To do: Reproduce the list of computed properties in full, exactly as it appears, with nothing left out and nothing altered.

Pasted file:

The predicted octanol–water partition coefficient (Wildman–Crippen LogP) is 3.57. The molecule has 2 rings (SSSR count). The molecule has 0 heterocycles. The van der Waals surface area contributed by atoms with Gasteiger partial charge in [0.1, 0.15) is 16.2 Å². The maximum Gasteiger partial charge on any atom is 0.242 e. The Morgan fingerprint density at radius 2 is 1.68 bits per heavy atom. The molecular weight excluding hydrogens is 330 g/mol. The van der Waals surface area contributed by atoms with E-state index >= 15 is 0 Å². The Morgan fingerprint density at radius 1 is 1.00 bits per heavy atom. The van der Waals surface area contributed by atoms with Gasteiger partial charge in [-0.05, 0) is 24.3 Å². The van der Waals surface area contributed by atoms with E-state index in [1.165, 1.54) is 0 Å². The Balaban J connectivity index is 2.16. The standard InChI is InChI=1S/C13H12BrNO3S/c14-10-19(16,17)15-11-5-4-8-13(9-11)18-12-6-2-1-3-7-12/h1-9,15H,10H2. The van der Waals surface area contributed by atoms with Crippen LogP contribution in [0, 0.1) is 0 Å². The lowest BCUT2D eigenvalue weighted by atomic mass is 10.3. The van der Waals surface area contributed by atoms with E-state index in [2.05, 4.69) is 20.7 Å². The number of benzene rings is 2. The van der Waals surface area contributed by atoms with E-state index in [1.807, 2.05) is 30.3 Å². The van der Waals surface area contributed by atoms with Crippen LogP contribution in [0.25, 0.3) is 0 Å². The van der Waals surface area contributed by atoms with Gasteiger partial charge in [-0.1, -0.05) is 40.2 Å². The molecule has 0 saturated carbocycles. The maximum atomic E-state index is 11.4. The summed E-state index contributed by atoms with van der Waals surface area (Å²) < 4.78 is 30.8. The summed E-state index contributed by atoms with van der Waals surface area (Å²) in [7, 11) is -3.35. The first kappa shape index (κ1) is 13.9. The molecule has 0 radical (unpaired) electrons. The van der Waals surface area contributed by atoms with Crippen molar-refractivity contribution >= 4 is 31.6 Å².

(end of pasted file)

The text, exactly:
The predicted octanol–water partition coefficient (Wildman–Crippen LogP) is 3.57. The molecule has 2 rings (SSSR count). The molecule has 0 heterocycles. The van der Waals surface area contributed by atoms with Gasteiger partial charge in [0.1, 0.15) is 16.2 Å². The maximum Gasteiger partial charge on any atom is 0.242 e. The Morgan fingerprint density at radius 2 is 1.68 bits per heavy atom. The molecular weight excluding hydrogens is 330 g/mol. The van der Waals surface area contributed by atoms with E-state index >= 15 is 0 Å². The Morgan fingerprint density at radius 1 is 1.00 bits per heavy atom. The van der Waals surface area contributed by atoms with Gasteiger partial charge in [-0.05, 0) is 24.3 Å². The van der Waals surface area contributed by atoms with E-state index in [1.165, 1.54) is 0 Å². The Balaban J connectivity index is 2.16. The standard InChI is InChI=1S/C13H12BrNO3S/c14-10-19(16,17)15-11-5-4-8-13(9-11)18-12-6-2-1-3-7-12/h1-9,15H,10H2. The van der Waals surface area contributed by atoms with Crippen LogP contribution in [0, 0.1) is 0 Å². The lowest BCUT2D eigenvalue weighted by atomic mass is 10.3. The van der Waals surface area contributed by atoms with E-state index in [2.05, 4.69) is 20.7 Å². The number of benzene rings is 2. The van der Waals surface area contributed by atoms with E-state index in [1.807, 2.05) is 30.3 Å². The van der Waals surface area contributed by atoms with Crippen LogP contribution in [0.25, 0.3) is 0 Å². The van der Waals surface area contributed by atoms with Gasteiger partial charge in [-0.1, -0.05) is 40.2 Å². The molecule has 0 saturated carbocycles. The maximum atomic E-state index is 11.4. The summed E-state index contributed by atoms with van der Waals surface area (Å²) < 4.78 is 30.8. The summed E-state index contributed by atoms with van der Waals surface area (Å²) in [7, 11) is -3.35. The first kappa shape index (κ1) is 13.9. The molecule has 0 radical (unpaired) electrons. The van der Waals surface area contributed by atoms with Crippen molar-refractivity contribution >= 4 is 31.6 Å².